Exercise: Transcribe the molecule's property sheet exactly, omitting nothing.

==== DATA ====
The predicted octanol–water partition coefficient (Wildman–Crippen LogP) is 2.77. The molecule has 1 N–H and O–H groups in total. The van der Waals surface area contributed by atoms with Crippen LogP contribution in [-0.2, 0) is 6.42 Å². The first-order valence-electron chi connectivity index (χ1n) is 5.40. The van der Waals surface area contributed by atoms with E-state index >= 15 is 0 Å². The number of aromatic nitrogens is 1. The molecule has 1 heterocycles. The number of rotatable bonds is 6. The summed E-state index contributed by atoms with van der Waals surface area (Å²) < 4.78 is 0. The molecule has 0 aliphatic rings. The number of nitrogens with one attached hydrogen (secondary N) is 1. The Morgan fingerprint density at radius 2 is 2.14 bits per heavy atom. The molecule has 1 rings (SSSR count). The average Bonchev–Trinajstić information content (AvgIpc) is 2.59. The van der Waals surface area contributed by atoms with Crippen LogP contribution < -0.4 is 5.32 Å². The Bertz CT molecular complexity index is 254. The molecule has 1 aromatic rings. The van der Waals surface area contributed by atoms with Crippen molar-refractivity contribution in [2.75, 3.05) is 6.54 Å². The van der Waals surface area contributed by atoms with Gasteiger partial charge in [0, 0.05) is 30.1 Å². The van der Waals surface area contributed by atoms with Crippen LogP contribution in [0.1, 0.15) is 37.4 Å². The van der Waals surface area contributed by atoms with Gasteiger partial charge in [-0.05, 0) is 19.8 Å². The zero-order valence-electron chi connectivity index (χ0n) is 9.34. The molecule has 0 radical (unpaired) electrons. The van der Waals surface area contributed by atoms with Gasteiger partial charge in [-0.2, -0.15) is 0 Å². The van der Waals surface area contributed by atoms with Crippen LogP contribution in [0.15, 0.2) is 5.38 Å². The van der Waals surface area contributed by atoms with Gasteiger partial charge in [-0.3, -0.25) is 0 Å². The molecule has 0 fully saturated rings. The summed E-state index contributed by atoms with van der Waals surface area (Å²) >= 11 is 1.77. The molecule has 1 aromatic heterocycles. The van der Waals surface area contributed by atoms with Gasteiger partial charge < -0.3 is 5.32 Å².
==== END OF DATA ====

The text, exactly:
The predicted octanol–water partition coefficient (Wildman–Crippen LogP) is 2.77. The molecule has 1 N–H and O–H groups in total. The van der Waals surface area contributed by atoms with Crippen LogP contribution in [-0.2, 0) is 6.42 Å². The first-order valence-electron chi connectivity index (χ1n) is 5.40. The van der Waals surface area contributed by atoms with E-state index >= 15 is 0 Å². The number of aromatic nitrogens is 1. The molecule has 1 heterocycles. The number of rotatable bonds is 6. The summed E-state index contributed by atoms with van der Waals surface area (Å²) < 4.78 is 0. The molecule has 0 aliphatic rings. The number of nitrogens with one attached hydrogen (secondary N) is 1. The Morgan fingerprint density at radius 2 is 2.14 bits per heavy atom. The molecule has 1 rings (SSSR count). The average Bonchev–Trinajstić information content (AvgIpc) is 2.59. The van der Waals surface area contributed by atoms with Crippen LogP contribution < -0.4 is 5.32 Å². The Bertz CT molecular complexity index is 254. The molecule has 1 aromatic rings. The van der Waals surface area contributed by atoms with Crippen molar-refractivity contribution in [2.75, 3.05) is 6.54 Å². The van der Waals surface area contributed by atoms with Gasteiger partial charge in [0, 0.05) is 30.1 Å². The van der Waals surface area contributed by atoms with Crippen LogP contribution in [0.1, 0.15) is 37.4 Å². The van der Waals surface area contributed by atoms with Gasteiger partial charge in [-0.05, 0) is 19.8 Å². The zero-order valence-electron chi connectivity index (χ0n) is 9.34. The molecule has 0 radical (unpaired) electrons. The van der Waals surface area contributed by atoms with Gasteiger partial charge in [-0.2, -0.15) is 0 Å². The van der Waals surface area contributed by atoms with Crippen LogP contribution in [0.15, 0.2) is 5.38 Å². The van der Waals surface area contributed by atoms with Gasteiger partial charge in [-0.3, -0.25) is 0 Å². The molecule has 0 fully saturated rings. The summed E-state index contributed by atoms with van der Waals surface area (Å²) >= 11 is 1.77. The molecule has 1 aromatic heterocycles. The van der Waals surface area contributed by atoms with Gasteiger partial charge < -0.3 is 5.32 Å².